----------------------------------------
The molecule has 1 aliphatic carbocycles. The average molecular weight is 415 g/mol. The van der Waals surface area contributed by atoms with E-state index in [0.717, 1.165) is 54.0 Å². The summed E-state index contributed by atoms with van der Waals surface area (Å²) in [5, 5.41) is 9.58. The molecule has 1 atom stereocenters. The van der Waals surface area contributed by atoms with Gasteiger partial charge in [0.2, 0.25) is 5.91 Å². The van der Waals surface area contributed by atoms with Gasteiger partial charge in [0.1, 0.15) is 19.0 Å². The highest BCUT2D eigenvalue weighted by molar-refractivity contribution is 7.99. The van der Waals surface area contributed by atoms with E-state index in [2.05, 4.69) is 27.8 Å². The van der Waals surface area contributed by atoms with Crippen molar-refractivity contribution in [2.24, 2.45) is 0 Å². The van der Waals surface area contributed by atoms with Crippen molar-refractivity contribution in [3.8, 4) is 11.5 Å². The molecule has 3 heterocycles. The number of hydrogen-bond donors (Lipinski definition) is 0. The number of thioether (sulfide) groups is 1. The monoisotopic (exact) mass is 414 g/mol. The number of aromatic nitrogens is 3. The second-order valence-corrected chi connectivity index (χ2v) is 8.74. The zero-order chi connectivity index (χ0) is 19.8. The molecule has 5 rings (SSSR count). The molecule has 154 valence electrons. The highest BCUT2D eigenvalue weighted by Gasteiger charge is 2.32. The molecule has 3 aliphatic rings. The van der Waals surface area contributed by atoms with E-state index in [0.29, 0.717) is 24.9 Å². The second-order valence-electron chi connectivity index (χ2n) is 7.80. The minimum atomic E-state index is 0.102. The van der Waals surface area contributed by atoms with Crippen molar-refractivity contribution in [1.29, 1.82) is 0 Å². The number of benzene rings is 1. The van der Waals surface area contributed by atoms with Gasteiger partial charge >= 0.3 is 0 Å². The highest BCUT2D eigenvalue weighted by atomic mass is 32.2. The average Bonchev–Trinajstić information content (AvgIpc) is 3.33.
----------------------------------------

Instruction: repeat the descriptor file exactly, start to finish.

The molecule has 1 aliphatic carbocycles. The average molecular weight is 415 g/mol. The van der Waals surface area contributed by atoms with E-state index in [0.717, 1.165) is 54.0 Å². The summed E-state index contributed by atoms with van der Waals surface area (Å²) in [5, 5.41) is 9.58. The molecule has 1 atom stereocenters. The van der Waals surface area contributed by atoms with Gasteiger partial charge in [0.2, 0.25) is 5.91 Å². The van der Waals surface area contributed by atoms with Gasteiger partial charge in [0.1, 0.15) is 19.0 Å². The highest BCUT2D eigenvalue weighted by molar-refractivity contribution is 7.99. The van der Waals surface area contributed by atoms with E-state index in [2.05, 4.69) is 27.8 Å². The van der Waals surface area contributed by atoms with Crippen molar-refractivity contribution in [2.24, 2.45) is 0 Å². The van der Waals surface area contributed by atoms with Crippen molar-refractivity contribution in [3.8, 4) is 11.5 Å². The molecule has 3 heterocycles. The number of hydrogen-bond donors (Lipinski definition) is 0. The number of thioether (sulfide) groups is 1. The monoisotopic (exact) mass is 414 g/mol. The number of aromatic nitrogens is 3. The second-order valence-corrected chi connectivity index (χ2v) is 8.74. The zero-order chi connectivity index (χ0) is 19.8. The molecule has 5 rings (SSSR count). The molecule has 154 valence electrons. The highest BCUT2D eigenvalue weighted by Gasteiger charge is 2.32. The molecule has 3 aliphatic rings. The van der Waals surface area contributed by atoms with E-state index in [0.29, 0.717) is 24.9 Å². The second-order valence-electron chi connectivity index (χ2n) is 7.80. The minimum atomic E-state index is 0.102. The van der Waals surface area contributed by atoms with Crippen molar-refractivity contribution in [1.29, 1.82) is 0 Å². The number of benzene rings is 1. The van der Waals surface area contributed by atoms with Gasteiger partial charge >= 0.3 is 0 Å². The highest BCUT2D eigenvalue weighted by atomic mass is 32.2. The average Bonchev–Trinajstić information content (AvgIpc) is 3.33.